Unravelling the Role of Volume in Futures charting


When it comes to charting Futures markets using a continuation chart, there's a plethora of approaches available.  Ideally, if Futures contracts maintained consistent trading volume from the first trading day (FTD) to the last trading day (LTD), charting would be straightforward.  Unfortunately, the reality is different, and traders must contend with the fluctuating volume of each Futures contract.

The term 'front month' refers to the nearest expiration date in futures trading. It is commonly used when describing futures or options contracts with earlier expiration dates.  The 'back month' refers to contracts that expire later than the front month.


During the initial months of trading a Futures contract, there is minimal volume, resulting in an illiquid environment that distorts charts.  These early charts display numerous dots and gaps, indicating the lack of substantial trading volume.  Over time, as earlier contracts expire, their volume trickles down to subsequent contract months, enhancing liquidity.

Consequently, the charts evolve, transforming from scattered dots and gaps to more coherent, full-bodied candle patterns. As a contract becomes the near month with the highest volume, all traders and speculators should gravitate toward it.  The only time a trader should stay on the old contract is if a position is on; otherwise, move to the higher liquidity, new contract month.  The contract eventually approaches its expiration LTD, prompting market participants to initiate rollovers to the next contract in the cycle.

The challenge for charting arises during contract expirations and periods of low liquidity in back months, which can hinder detailed technical analysis for traders.  To address this issue, Futures charts can be spliced together at each contract expiration, creating a seemingly continuous historical chart.  The only limitation lies in the commencement date of the actual Futures market, with different markets tracing back to various historical periods.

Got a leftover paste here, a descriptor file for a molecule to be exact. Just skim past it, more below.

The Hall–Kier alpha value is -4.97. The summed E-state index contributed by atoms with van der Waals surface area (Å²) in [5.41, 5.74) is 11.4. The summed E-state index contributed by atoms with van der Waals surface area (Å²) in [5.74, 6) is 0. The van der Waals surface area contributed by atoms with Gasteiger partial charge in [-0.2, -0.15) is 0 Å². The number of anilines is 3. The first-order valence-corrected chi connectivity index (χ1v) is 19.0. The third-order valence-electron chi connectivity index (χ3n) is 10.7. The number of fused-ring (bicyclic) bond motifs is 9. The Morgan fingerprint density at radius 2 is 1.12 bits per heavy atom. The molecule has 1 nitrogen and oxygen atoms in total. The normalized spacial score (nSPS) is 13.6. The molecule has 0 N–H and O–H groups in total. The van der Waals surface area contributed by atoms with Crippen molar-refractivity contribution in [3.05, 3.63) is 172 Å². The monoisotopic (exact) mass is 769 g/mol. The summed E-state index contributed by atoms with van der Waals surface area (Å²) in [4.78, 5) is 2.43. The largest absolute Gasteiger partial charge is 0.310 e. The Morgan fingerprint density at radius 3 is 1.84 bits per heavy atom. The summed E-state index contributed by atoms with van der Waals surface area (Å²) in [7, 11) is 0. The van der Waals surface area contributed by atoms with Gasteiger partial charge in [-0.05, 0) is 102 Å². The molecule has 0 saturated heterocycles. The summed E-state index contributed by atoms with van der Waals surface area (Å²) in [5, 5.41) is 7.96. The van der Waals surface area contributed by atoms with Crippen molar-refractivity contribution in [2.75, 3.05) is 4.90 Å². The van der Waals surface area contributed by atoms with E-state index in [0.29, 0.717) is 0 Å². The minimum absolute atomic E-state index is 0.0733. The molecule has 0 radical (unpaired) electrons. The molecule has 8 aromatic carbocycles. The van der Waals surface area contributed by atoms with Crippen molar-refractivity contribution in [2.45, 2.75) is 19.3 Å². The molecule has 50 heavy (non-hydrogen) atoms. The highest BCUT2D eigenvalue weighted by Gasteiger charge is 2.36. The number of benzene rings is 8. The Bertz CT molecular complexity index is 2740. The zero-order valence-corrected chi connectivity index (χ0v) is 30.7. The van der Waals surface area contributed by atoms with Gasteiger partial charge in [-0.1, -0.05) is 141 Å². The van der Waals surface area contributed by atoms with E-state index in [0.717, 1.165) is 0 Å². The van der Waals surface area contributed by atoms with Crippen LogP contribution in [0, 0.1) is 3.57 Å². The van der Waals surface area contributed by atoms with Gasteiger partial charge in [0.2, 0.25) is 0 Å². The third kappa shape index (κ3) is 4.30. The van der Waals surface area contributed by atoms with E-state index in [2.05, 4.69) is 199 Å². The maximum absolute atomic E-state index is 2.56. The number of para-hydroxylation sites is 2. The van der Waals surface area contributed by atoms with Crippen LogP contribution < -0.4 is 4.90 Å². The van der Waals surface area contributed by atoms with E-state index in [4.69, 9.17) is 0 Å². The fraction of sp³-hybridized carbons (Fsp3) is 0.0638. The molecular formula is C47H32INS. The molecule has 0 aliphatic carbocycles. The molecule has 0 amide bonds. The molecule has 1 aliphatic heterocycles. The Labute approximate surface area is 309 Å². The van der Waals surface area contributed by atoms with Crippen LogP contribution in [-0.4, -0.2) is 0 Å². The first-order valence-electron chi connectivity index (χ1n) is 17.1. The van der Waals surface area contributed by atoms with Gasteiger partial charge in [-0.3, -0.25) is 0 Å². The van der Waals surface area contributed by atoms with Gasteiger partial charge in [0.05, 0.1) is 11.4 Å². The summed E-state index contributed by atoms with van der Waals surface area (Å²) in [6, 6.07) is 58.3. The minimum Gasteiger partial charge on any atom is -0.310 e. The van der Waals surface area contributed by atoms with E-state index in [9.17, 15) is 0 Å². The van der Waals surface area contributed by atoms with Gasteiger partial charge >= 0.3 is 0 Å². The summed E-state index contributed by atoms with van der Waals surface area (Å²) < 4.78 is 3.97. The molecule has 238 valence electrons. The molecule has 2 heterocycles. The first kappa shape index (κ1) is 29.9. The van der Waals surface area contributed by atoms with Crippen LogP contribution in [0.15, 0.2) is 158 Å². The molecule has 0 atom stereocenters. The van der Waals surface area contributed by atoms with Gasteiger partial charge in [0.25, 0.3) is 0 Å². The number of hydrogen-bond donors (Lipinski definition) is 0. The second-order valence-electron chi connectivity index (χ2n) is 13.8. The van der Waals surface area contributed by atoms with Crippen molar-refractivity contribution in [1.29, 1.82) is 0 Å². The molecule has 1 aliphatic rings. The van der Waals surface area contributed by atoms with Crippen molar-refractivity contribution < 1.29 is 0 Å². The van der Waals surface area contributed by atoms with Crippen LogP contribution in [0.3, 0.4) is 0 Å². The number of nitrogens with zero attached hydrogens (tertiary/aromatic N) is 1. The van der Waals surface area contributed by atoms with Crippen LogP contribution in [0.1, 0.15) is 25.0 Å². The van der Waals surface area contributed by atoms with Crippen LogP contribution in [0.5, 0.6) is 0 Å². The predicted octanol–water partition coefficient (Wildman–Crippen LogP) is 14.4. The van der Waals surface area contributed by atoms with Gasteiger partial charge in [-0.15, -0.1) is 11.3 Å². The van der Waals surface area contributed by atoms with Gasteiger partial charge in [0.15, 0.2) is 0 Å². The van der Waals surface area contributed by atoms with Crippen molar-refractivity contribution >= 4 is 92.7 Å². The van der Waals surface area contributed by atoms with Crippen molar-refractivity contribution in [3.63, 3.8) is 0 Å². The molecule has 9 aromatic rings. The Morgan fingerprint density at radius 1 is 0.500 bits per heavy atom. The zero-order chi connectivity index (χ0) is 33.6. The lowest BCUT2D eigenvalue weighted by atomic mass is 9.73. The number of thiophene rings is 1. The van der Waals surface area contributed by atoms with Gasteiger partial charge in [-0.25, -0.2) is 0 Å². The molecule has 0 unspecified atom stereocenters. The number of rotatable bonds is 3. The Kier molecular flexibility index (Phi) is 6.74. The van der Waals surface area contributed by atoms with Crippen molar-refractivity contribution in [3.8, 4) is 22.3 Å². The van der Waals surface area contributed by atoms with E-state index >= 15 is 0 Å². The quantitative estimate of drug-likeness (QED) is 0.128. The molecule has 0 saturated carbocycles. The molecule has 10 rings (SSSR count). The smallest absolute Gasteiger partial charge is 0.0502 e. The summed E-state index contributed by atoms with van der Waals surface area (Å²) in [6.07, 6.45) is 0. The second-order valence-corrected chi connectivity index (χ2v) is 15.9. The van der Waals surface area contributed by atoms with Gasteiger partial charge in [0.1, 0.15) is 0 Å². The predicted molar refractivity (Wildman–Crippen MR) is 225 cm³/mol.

Solving the Unadjusted Continuous Futures Chart Puzzle


The quest for a reliable unadjusted continuous Futures chart symbol has led to the exploration of alternatives, particularly on the TradeStation platform.  While a symbol intended for unadjusted charts initially seemed promising, discrepancies emerged, prompting a search for a more accurate solution.


One such symbol recommended for an unadjusted continuous Futures contract is:


Example: Crude oil @CL=103XN


@ = Continuous Chart

CL = Root Symbol of Commodity Future Market

1 = Roll to the next contract month in the cycle

03 = Day to roll data before contract expires

 X = Until Expiration

N = Un-Adjusted style


While this symbol works well, it has a limitation: some Futures markets may not roll over the same number of days at each expiration, potentially causing disparities in shorter-term charts.


Charting Consistency Across Futures Markets:

For traders seeking consistency in unadjusted continuous charts across various Futures markets, the following table provides recommended numbers of days for rollovers before contract expiration:


Market                Rollover X Days Before Expiration

-------- -----------------------------

Stock Indexes    07 

Currencies            03 

Interest Rates        14                

Metals                20                    

Live Cattle           17                    

Lean Hogs             09                 

Feeder Cattle         10                 

Grains & Oil Seeds    10             

Sugar                 10                      

Coffee                20                    

Cocoa                 20                    

Orange Juice          08                

Lumber                17                    

Cotton                10                     

Crude Oil             03                    

Heating Oil           03                  

Gasoline              03                   

Natural Gas           03                 

Stoxx 50              01                    


These recommended rollover days aim to align charts consistently with what other traders are viewing across different chart packages.

While the Futures industry continues its search for a universal continuous chart symbol, traders are encouraged to find a chart style that suits them to avoid analysis paralysis amidst the variety of available charting options.